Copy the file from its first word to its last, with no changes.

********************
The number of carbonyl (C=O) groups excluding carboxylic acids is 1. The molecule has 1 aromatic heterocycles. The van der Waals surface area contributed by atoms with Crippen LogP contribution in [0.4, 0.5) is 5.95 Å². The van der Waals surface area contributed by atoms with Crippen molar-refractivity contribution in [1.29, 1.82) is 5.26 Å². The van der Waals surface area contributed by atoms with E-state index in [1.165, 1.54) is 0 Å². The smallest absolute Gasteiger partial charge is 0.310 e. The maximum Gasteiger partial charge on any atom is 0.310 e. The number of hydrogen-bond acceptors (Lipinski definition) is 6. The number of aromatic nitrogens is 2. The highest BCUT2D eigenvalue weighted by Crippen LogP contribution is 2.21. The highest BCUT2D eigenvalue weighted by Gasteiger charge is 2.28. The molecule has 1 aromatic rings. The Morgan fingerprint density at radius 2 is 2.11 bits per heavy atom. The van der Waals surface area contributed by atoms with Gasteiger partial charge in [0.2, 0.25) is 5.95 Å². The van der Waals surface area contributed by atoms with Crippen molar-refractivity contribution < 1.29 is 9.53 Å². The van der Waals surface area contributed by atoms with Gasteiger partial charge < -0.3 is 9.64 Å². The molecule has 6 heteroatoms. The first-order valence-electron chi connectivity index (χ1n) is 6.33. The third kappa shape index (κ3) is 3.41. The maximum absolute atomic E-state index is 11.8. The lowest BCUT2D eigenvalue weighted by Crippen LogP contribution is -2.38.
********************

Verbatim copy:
The number of carbonyl (C=O) groups excluding carboxylic acids is 1. The molecule has 1 aromatic heterocycles. The van der Waals surface area contributed by atoms with Crippen LogP contribution in [0.4, 0.5) is 5.95 Å². The van der Waals surface area contributed by atoms with Crippen molar-refractivity contribution in [1.29, 1.82) is 5.26 Å². The van der Waals surface area contributed by atoms with E-state index in [1.165, 1.54) is 0 Å². The smallest absolute Gasteiger partial charge is 0.310 e. The maximum Gasteiger partial charge on any atom is 0.310 e. The number of hydrogen-bond acceptors (Lipinski definition) is 6. The number of aromatic nitrogens is 2. The highest BCUT2D eigenvalue weighted by Crippen LogP contribution is 2.21. The highest BCUT2D eigenvalue weighted by Gasteiger charge is 2.28. The molecule has 1 aromatic rings. The Morgan fingerprint density at radius 2 is 2.11 bits per heavy atom. The van der Waals surface area contributed by atoms with Gasteiger partial charge in [0.2, 0.25) is 5.95 Å². The van der Waals surface area contributed by atoms with Crippen molar-refractivity contribution < 1.29 is 9.53 Å². The van der Waals surface area contributed by atoms with Gasteiger partial charge < -0.3 is 9.64 Å². The molecule has 6 heteroatoms. The first-order valence-electron chi connectivity index (χ1n) is 6.33. The third kappa shape index (κ3) is 3.41. The maximum absolute atomic E-state index is 11.8. The lowest BCUT2D eigenvalue weighted by Crippen LogP contribution is -2.38.